0a85980905381440499077-lightbox_emailNoteslate has just released information for pre-ordering its unique Shiro tablet, or rather, slate. Under the tagline “Pencil and Paper. Redefined,” Noteslate seeks “to bring handwriting back to humankind” with the Shiro, whose “monochrome handwriting interface” resembles a Kindle Pearl and is shown supporting all kinds of sketching and drawing, as well as plain straightforward handwriting.

The specs of the Shiro offer many of the same kind of attractions already familiar from high-end Kindles plus a few more: an E Ink Pearl HD 6.8” 1080×1440 pixel display readable in sunlight, weight less than 240g, long battery life, the latest iterations of Bluetooth and WiFi, a microSD card socket. There’s also a pressure-sensitive stylus. What gives me pause is the “Noteslate OS” listed there too. The Shiro looks like a really attractive and interesting piece of hardware, which takes devices like the Kindle a logical step further – but with a new OS, you’re effectively asking customers to buy into a whole new ecosystem. And chances are that will be bare of apps at least at the start.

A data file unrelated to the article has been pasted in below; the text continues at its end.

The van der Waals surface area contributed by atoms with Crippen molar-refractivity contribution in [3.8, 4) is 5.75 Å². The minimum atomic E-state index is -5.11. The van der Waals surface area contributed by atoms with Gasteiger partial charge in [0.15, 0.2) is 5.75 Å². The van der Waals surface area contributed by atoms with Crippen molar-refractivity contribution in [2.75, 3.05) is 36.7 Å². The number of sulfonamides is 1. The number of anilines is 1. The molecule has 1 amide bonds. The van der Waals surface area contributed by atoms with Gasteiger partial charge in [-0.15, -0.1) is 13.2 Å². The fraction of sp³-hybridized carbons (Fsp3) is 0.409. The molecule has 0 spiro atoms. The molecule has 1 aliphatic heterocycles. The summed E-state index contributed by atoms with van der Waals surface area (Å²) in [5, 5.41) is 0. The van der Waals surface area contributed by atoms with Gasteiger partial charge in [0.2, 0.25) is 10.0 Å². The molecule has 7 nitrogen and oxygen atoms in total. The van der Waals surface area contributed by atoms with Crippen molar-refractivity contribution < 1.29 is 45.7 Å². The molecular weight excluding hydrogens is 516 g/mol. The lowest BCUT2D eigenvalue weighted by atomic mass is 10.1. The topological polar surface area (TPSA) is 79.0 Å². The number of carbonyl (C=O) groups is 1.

There are two separate categories of pre-order, as Noteslate explains:

For “Signature Edition” pre-order you will receive unique Noteslate SHIRO with personalized signature on the back and with unique serial number (# from 999 units based on your order). You will be charged immediately upon pre-order. For “Regular Edition” pre-order you will receive the same Noteslate SHIRO specs as the “Signature Edition”, it`s just a bit less fancy without signature. Your payment will be charged as we ship.

Noteslate adds that: “The shipping is starting in February 2016.” Price is reported to be $199.

As a diehard onscreen handwriting nut, I ought to be thrilled about this device. As things stand, though, I’ll have to wait and see. My own onscreen handwriting hasn’t exactly been shy of options up till now. So I’d hope to see something really compelling.


  1. Another reason to wait on this device is that Noteslate has a bad track record for keeping their promises, and they have shown no evidence that they can pull this off.

    BTW, Paul, if I did score a review unit, would you want to see it? (I’m not a pen on screen person)

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